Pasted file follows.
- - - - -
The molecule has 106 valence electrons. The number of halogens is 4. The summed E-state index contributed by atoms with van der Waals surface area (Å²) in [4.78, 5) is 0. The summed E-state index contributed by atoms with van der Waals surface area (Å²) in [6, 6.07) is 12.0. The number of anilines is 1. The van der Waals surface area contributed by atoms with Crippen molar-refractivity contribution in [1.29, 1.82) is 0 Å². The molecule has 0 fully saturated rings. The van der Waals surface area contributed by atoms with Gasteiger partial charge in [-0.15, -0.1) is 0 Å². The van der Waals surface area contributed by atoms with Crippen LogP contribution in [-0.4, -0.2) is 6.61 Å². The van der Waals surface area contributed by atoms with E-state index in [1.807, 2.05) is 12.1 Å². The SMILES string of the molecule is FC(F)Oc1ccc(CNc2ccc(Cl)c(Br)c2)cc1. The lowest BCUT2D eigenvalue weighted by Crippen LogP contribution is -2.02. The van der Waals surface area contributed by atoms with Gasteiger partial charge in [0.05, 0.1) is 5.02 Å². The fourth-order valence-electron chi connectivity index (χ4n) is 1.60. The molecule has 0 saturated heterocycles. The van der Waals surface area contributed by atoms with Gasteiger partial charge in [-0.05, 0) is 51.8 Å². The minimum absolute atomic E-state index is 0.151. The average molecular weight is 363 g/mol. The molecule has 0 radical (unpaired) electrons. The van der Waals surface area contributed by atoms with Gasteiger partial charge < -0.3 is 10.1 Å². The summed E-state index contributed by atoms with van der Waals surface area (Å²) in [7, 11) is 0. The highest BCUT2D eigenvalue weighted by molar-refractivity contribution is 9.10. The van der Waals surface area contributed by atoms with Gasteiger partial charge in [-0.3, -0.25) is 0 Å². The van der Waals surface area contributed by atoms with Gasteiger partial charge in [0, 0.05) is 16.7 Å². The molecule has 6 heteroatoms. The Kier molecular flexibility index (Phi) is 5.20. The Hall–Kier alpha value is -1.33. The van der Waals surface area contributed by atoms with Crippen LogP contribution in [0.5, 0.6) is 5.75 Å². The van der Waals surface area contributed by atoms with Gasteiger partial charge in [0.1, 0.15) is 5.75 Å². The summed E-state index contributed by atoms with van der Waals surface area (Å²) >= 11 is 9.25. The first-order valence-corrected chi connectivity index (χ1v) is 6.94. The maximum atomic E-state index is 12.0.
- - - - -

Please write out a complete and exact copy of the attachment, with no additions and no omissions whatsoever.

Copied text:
The molecule has 106 valence electrons. The number of halogens is 4. The summed E-state index contributed by atoms with van der Waals surface area (Å²) in [4.78, 5) is 0. The summed E-state index contributed by atoms with van der Waals surface area (Å²) in [6, 6.07) is 12.0. The number of anilines is 1. The van der Waals surface area contributed by atoms with Crippen molar-refractivity contribution in [1.29, 1.82) is 0 Å². The molecule has 0 fully saturated rings. The van der Waals surface area contributed by atoms with Gasteiger partial charge in [-0.15, -0.1) is 0 Å². The van der Waals surface area contributed by atoms with Crippen LogP contribution in [-0.4, -0.2) is 6.61 Å². The van der Waals surface area contributed by atoms with E-state index in [1.807, 2.05) is 12.1 Å². The SMILES string of the molecule is FC(F)Oc1ccc(CNc2ccc(Cl)c(Br)c2)cc1. The lowest BCUT2D eigenvalue weighted by Crippen LogP contribution is -2.02. The van der Waals surface area contributed by atoms with Gasteiger partial charge in [0.05, 0.1) is 5.02 Å². The fourth-order valence-electron chi connectivity index (χ4n) is 1.60. The molecule has 0 saturated heterocycles. The van der Waals surface area contributed by atoms with Gasteiger partial charge in [-0.05, 0) is 51.8 Å². The minimum absolute atomic E-state index is 0.151. The average molecular weight is 363 g/mol. The molecule has 0 radical (unpaired) electrons. The van der Waals surface area contributed by atoms with Gasteiger partial charge < -0.3 is 10.1 Å². The summed E-state index contributed by atoms with van der Waals surface area (Å²) in [7, 11) is 0. The highest BCUT2D eigenvalue weighted by molar-refractivity contribution is 9.10. The van der Waals surface area contributed by atoms with Gasteiger partial charge in [-0.3, -0.25) is 0 Å². The van der Waals surface area contributed by atoms with Gasteiger partial charge in [0, 0.05) is 16.7 Å². The molecule has 6 heteroatoms. The Kier molecular flexibility index (Phi) is 5.20. The Hall–Kier alpha value is -1.33. The van der Waals surface area contributed by atoms with Crippen LogP contribution in [0.5, 0.6) is 5.75 Å². The van der Waals surface area contributed by atoms with Gasteiger partial charge in [0.1, 0.15) is 5.75 Å². The summed E-state index contributed by atoms with van der Waals surface area (Å²) >= 11 is 9.25. The first-order valence-corrected chi connectivity index (χ1v) is 6.94. The maximum atomic E-state index is 12.0.